Hong Kong considers China's intervention as option to stop violence

Published 09.10.2019 01:27

Hong Kong leader Carrie Lam warned yesterday that the Chinese military could step in if an uprising that has rocked the city for months "becomes so bad" that it would be difficult to maintain order, but said the government still hopes to resolve the crisis by itself.

"At this point in time, I still strongly feel that we should find the solutions ourselves. It is also the position of the central government [in Beijing] that Hong Kong should tackle the problem on her own. But if the situation becomes so bad, then no options can be ruled out if we want Hong Kong to at least have another chance," Lam said in her weekly press conference. Lam said Beijing wanted Hong Kong to solve its own problems, but under its mini-constitution, known as the Basic Law, Hong Kong could ask Beijing for help. According to the Basic Law, Hong Kong's mini constitution, the PLA troops can only intervene at the request of the Hong Kong government to maintain public order unless China declares an all-out state of emergency or war in Hong Kong. She also urged foreign critics to accept that the four months of protests marked by escalating violence were no longer "a peaceful movement for democracy."

The protests, which show no sign of abating, pose the biggest popular challenge to Chinese President Xi Jinping since he came to power in 2012 and are Hong Kong's thorniest political crisis since Britain returned it to China in 1997. Recent rallies have spiraled into some of the most violent clashes since protests started four months ago, forcing the unprecedented shut down of the city's metro after many stations were torched and scores of shops and Chinese banks damaged. China earlier condemned "gross interference" by Western countries, especially the U.S. and Britain, while accusing them of fomenting the demonstrations. It has denounced the protests and warned of the damage to the economy of Hong Kong, a major financial center. It also framed the protests as "terrorism," part of a pattern of increasingly ominous warnings that have raised fears it might deploy force to quell the unrest.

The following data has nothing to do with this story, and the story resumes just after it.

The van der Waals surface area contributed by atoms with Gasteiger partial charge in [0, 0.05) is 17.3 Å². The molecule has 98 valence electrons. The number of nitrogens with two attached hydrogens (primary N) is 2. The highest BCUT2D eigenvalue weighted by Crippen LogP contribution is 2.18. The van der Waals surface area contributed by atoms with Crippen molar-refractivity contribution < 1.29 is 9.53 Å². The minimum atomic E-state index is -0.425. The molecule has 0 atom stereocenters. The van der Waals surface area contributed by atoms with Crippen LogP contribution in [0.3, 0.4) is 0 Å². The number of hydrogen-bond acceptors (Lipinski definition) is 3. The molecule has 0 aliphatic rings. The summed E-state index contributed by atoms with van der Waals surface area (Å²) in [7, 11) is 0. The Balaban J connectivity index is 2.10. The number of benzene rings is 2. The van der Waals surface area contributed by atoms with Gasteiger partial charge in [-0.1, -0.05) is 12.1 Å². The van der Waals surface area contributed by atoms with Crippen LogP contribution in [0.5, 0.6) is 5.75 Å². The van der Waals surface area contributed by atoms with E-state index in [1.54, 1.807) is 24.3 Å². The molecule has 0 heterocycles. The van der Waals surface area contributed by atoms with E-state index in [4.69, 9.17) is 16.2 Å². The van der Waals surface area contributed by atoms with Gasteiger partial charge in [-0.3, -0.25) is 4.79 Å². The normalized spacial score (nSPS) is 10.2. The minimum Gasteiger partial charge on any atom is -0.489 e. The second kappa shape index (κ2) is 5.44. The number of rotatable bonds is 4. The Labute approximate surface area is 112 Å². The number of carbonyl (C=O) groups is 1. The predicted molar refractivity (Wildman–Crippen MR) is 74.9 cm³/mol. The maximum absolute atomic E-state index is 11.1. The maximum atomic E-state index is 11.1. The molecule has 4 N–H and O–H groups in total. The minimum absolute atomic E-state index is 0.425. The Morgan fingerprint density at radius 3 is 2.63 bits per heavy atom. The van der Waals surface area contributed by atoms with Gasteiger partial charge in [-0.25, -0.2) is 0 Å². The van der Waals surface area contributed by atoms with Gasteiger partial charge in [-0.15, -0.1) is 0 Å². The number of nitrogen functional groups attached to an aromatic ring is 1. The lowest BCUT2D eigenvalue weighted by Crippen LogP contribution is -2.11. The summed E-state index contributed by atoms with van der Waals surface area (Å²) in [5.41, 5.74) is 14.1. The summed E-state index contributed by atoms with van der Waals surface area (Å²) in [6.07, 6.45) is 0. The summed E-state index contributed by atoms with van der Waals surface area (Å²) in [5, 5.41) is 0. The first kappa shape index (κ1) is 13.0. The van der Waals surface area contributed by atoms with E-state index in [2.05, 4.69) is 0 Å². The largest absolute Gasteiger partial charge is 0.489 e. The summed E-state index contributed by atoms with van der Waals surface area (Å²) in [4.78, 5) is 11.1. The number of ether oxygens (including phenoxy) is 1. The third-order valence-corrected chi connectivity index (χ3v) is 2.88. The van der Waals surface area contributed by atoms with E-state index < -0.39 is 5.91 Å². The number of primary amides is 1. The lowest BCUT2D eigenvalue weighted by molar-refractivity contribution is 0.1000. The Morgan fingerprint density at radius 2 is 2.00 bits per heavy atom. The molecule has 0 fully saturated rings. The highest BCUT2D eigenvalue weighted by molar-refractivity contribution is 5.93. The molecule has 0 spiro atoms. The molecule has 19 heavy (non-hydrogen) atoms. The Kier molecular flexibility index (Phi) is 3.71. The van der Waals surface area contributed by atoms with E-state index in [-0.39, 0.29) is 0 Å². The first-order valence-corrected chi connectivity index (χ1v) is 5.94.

In July, China issued a stark reminder that its army could be deployed in Hong Kong if city authorities requested support in maintaining "public order" after weeks of sometimes violent protests. This was the first time Beijing has publicly referred to the possibility of deploying People's Liberation Army (PLA) personnel to deal with the unrest in Hong Kong. The People's Liberation Army (PLA) has maintained a garrison in Hong Kong since the former British colony was returned to China in 1997, but its troops generally keep a low profile and are rarely seen in uniform in public.

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